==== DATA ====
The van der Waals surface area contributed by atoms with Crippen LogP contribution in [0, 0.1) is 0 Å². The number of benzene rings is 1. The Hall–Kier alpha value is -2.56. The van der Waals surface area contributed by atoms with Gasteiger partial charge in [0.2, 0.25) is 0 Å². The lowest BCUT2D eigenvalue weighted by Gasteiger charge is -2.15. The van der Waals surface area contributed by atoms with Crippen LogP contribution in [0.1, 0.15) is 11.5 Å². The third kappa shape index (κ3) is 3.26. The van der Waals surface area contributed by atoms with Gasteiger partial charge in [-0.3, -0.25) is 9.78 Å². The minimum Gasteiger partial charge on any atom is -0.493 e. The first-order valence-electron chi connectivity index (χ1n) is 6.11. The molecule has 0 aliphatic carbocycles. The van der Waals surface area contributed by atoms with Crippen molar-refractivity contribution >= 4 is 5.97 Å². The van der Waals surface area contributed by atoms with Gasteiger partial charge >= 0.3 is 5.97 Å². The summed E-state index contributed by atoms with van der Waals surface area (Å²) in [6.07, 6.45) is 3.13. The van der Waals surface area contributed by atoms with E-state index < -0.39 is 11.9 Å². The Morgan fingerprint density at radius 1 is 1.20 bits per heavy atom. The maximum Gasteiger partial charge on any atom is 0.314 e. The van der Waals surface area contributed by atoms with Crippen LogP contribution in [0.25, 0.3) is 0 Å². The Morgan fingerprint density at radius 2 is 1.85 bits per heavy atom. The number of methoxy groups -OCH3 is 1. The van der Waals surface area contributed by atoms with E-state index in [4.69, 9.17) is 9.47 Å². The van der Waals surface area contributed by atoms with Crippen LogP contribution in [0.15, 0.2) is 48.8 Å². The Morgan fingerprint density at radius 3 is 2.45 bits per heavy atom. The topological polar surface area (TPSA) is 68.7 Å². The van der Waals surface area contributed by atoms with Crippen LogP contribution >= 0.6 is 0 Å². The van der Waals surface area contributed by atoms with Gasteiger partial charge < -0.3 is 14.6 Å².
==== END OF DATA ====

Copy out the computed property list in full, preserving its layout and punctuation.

The van der Waals surface area contributed by atoms with Crippen LogP contribution in [0, 0.1) is 0 Å². The number of benzene rings is 1. The Hall–Kier alpha value is -2.56. The van der Waals surface area contributed by atoms with Gasteiger partial charge in [0.2, 0.25) is 0 Å². The lowest BCUT2D eigenvalue weighted by Gasteiger charge is -2.15. The van der Waals surface area contributed by atoms with Crippen LogP contribution in [0.1, 0.15) is 11.5 Å². The third kappa shape index (κ3) is 3.26. The van der Waals surface area contributed by atoms with Gasteiger partial charge in [-0.3, -0.25) is 9.78 Å². The minimum Gasteiger partial charge on any atom is -0.493 e. The first-order valence-electron chi connectivity index (χ1n) is 6.11. The molecule has 0 aliphatic carbocycles. The van der Waals surface area contributed by atoms with Crippen molar-refractivity contribution >= 4 is 5.97 Å². The van der Waals surface area contributed by atoms with Gasteiger partial charge >= 0.3 is 5.97 Å². The summed E-state index contributed by atoms with van der Waals surface area (Å²) in [6.07, 6.45) is 3.13. The van der Waals surface area contributed by atoms with E-state index < -0.39 is 11.9 Å². The Morgan fingerprint density at radius 1 is 1.20 bits per heavy atom. The maximum Gasteiger partial charge on any atom is 0.314 e. The van der Waals surface area contributed by atoms with Crippen LogP contribution in [0.25, 0.3) is 0 Å². The Morgan fingerprint density at radius 2 is 1.85 bits per heavy atom. The number of methoxy groups -OCH3 is 1. The van der Waals surface area contributed by atoms with E-state index in [4.69, 9.17) is 9.47 Å². The van der Waals surface area contributed by atoms with Crippen LogP contribution in [0.15, 0.2) is 48.8 Å². The Morgan fingerprint density at radius 3 is 2.45 bits per heavy atom. The topological polar surface area (TPSA) is 68.7 Å². The van der Waals surface area contributed by atoms with Crippen LogP contribution >= 0.6 is 0 Å². The van der Waals surface area contributed by atoms with Gasteiger partial charge < -0.3 is 14.6 Å².